Here’s what Linux backup and restore for Chromebooks looks like, expected in Chrome OS 74

A few weeks ago I pointed out a new feature targeted for Chrome OS 74: A native way to backup and restore Linux apps and data on Chromebooks that support Project Crostini. Since then, the Chromium team has made a big push to nail down the functionality in advance of the Chrome OS 74 feature freeze date, which is February 22: Aside from the code to support backups and restores, there was a slew of interface work done this week.

Here’s what it looks like in mockups, which of course, could always change before the final implementation.

Linux backup and restore in Chrome OS
Linux backup messaging in Chrome OS
Linux restore in Chrome OS

Note that you can currently back up and restore a Linux container in Crostini today, but it’s a manual process using LXD commands, which you can find in this excellent guide. The process captures the entire container, meaning your Linux apps, settings, and data.

Although Linux support on Chrome OS was originally aimed for the developer audience, there are certainly everyday, mainstream users of the feature. And why not? Even if there’s a single Linux desktop app that can extend your Chromebook experience, that’s a win all around. Making it a more user-friendly experience is a smart strategy on Google’s part.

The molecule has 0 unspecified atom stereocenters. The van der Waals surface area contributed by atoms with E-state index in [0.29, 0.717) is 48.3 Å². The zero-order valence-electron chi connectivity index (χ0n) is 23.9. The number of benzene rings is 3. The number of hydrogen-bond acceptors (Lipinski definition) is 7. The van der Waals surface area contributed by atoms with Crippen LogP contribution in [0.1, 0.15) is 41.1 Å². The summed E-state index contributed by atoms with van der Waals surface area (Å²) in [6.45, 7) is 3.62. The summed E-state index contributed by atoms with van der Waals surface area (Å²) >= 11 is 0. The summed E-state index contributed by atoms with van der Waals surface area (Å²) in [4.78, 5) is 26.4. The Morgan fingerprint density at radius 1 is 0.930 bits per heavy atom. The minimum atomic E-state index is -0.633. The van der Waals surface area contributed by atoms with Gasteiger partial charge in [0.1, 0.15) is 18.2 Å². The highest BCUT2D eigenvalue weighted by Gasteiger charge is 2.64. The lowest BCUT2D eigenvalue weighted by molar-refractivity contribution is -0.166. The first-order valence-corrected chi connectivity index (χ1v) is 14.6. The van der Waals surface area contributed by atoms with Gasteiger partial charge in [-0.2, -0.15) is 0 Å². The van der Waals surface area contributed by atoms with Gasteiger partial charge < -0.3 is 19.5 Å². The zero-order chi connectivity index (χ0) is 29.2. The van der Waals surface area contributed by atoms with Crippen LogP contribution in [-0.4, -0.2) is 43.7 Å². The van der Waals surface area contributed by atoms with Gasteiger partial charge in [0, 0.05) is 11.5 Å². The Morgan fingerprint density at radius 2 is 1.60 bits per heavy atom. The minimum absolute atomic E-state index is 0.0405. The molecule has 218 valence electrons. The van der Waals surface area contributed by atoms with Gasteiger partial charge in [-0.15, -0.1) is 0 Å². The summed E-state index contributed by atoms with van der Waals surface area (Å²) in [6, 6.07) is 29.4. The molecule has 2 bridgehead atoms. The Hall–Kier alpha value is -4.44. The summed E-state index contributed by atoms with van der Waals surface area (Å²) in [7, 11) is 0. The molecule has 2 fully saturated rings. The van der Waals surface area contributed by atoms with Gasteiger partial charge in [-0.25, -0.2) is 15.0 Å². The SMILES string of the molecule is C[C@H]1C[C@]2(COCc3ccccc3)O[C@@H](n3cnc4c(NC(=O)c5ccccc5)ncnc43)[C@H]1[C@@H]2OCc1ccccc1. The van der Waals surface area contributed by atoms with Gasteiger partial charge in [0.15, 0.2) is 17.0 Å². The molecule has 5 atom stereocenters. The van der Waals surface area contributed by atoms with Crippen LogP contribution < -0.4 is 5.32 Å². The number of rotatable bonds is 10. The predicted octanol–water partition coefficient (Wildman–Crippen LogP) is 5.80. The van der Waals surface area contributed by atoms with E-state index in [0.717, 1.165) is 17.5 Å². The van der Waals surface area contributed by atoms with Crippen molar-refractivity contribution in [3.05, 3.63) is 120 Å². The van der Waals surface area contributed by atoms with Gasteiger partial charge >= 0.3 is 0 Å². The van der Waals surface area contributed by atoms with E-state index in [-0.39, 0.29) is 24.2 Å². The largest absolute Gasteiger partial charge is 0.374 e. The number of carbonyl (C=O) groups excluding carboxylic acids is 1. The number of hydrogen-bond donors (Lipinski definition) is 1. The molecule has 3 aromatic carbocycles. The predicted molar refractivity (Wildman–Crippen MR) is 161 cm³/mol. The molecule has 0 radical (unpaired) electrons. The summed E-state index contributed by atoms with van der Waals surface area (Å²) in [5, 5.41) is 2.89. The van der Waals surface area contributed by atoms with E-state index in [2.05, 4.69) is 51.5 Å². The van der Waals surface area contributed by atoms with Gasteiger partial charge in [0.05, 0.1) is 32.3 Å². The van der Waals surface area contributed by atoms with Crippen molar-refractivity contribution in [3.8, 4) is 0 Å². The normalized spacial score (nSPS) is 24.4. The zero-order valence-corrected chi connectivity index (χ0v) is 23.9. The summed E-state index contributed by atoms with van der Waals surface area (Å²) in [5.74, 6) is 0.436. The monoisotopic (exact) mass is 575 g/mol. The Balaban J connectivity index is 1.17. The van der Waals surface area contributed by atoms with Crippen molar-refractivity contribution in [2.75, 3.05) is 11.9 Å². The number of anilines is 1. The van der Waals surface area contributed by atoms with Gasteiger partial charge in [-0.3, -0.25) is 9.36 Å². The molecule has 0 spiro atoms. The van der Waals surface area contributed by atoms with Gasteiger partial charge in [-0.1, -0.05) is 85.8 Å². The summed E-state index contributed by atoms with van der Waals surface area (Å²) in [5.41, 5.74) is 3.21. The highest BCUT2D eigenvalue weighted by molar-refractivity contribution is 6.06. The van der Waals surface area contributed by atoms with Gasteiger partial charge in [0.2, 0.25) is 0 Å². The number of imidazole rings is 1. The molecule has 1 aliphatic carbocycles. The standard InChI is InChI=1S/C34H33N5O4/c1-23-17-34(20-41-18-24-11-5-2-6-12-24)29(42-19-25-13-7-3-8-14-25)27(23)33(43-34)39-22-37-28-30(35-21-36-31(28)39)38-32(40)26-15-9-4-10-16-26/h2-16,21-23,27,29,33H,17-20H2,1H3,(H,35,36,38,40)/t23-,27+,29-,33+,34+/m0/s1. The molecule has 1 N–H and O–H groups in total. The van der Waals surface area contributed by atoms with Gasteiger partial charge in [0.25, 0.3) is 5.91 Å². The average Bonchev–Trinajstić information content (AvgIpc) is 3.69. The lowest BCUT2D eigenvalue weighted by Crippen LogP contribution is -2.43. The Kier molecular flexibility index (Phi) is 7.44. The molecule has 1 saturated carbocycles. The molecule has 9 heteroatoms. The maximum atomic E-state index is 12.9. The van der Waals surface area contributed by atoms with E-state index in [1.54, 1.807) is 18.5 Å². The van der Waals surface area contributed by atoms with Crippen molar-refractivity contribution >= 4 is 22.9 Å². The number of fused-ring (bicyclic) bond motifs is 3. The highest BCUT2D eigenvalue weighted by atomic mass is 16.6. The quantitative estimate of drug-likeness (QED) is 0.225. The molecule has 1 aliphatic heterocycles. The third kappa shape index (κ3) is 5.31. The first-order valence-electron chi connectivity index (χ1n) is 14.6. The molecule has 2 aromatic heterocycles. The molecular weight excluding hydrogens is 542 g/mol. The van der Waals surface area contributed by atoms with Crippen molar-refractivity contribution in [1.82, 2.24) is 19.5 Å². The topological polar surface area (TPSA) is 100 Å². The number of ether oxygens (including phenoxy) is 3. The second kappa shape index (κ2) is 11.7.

Once the backup and restore function rolls out, it’s expected to be managed through chrome://flags/#crostini-backup, but I anticipate that the feature will be enabled by default if you have the Linux (beta) feature on. My understanding of the native feature is that you’ll be able to save your backup to external storage, which you can now do thanks to memory card and USB drive support added to Chrome OS 72.

About the author

Kevin C. Tofel has covered technology since 2004. He's used ChromeOS since Google debuted the CR-48 in 2010, reviewing dozens of Chromebooks since then. He worked for Google's Chrome Enterprise team from 2016 to 2017, supporting the launch of Android app support. In his free time, he uses Chromebooks to learn software engineering at Launch School. In 2019, Kevin joined the CS Curriculum Committee at his local community college.

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4 thoughts on “Here’s what Linux backup and restore for Chromebooks looks like, expected in Chrome OS 74

  1. I notice there’s mention of a backup target in any of the screenshots. So either there’s only one backup location possibility– like a USB drive or Google Drive, or the settings are elsewhere and there are no screenshots of the UI for selecting a backup/restore destination.

    I hope the backup/restore destination has a local option.

  2. I don’t like a system that uses 3 different methods for backing up parts of its data. This is a RG (Rube Goldberg) kludge.

    Chromebooks back up some of the Play Store games to Play, SOME of its Chrome files to Drive, SOME of its pictures to Google Photos, others to Drive, and uses another backup system for Linux.

    ALL the data files saved under My Files should be AUTOMATICALLY backed up to Drive, from which the user could transfer whatever he wished to other storage.

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